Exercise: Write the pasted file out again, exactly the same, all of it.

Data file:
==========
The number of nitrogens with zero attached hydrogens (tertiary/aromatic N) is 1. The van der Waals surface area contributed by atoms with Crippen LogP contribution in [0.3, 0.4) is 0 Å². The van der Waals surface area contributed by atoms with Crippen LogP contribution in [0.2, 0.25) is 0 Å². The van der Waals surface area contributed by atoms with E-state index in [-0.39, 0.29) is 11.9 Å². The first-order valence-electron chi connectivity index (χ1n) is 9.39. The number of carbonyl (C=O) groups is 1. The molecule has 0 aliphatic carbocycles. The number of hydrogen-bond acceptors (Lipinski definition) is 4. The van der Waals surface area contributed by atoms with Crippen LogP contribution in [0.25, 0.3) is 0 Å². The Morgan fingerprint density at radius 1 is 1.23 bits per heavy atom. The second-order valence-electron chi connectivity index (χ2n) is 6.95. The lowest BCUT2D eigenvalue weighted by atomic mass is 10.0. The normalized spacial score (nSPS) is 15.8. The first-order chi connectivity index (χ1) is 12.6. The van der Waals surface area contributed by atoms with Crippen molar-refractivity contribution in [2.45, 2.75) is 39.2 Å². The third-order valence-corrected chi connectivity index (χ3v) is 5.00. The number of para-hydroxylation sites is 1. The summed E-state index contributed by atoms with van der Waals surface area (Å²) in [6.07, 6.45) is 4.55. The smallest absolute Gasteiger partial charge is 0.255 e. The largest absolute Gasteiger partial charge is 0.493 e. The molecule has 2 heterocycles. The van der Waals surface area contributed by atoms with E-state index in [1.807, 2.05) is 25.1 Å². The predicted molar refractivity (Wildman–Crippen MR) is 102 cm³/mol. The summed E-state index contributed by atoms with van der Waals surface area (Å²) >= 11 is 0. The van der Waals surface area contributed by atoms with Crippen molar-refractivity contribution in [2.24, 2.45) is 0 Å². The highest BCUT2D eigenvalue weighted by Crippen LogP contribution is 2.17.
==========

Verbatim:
The number of nitrogens with zero attached hydrogens (tertiary/aromatic N) is 1. The van der Waals surface area contributed by atoms with Crippen LogP contribution in [0.3, 0.4) is 0 Å². The van der Waals surface area contributed by atoms with Crippen LogP contribution in [0.2, 0.25) is 0 Å². The van der Waals surface area contributed by atoms with E-state index in [-0.39, 0.29) is 11.9 Å². The first-order valence-electron chi connectivity index (χ1n) is 9.39. The number of carbonyl (C=O) groups is 1. The molecule has 0 aliphatic carbocycles. The number of hydrogen-bond acceptors (Lipinski definition) is 4. The van der Waals surface area contributed by atoms with Crippen LogP contribution in [0.25, 0.3) is 0 Å². The Morgan fingerprint density at radius 1 is 1.23 bits per heavy atom. The second-order valence-electron chi connectivity index (χ2n) is 6.95. The lowest BCUT2D eigenvalue weighted by atomic mass is 10.0. The normalized spacial score (nSPS) is 15.8. The first-order chi connectivity index (χ1) is 12.6. The van der Waals surface area contributed by atoms with Crippen molar-refractivity contribution in [2.45, 2.75) is 39.2 Å². The third-order valence-corrected chi connectivity index (χ3v) is 5.00. The number of para-hydroxylation sites is 1. The summed E-state index contributed by atoms with van der Waals surface area (Å²) in [6.07, 6.45) is 4.55. The smallest absolute Gasteiger partial charge is 0.255 e. The largest absolute Gasteiger partial charge is 0.493 e. The molecule has 2 heterocycles. The van der Waals surface area contributed by atoms with E-state index in [1.807, 2.05) is 25.1 Å². The predicted molar refractivity (Wildman–Crippen MR) is 102 cm³/mol. The summed E-state index contributed by atoms with van der Waals surface area (Å²) >= 11 is 0. The van der Waals surface area contributed by atoms with Crippen molar-refractivity contribution in [2.24, 2.45) is 0 Å². The highest BCUT2D eigenvalue weighted by Crippen LogP contribution is 2.17.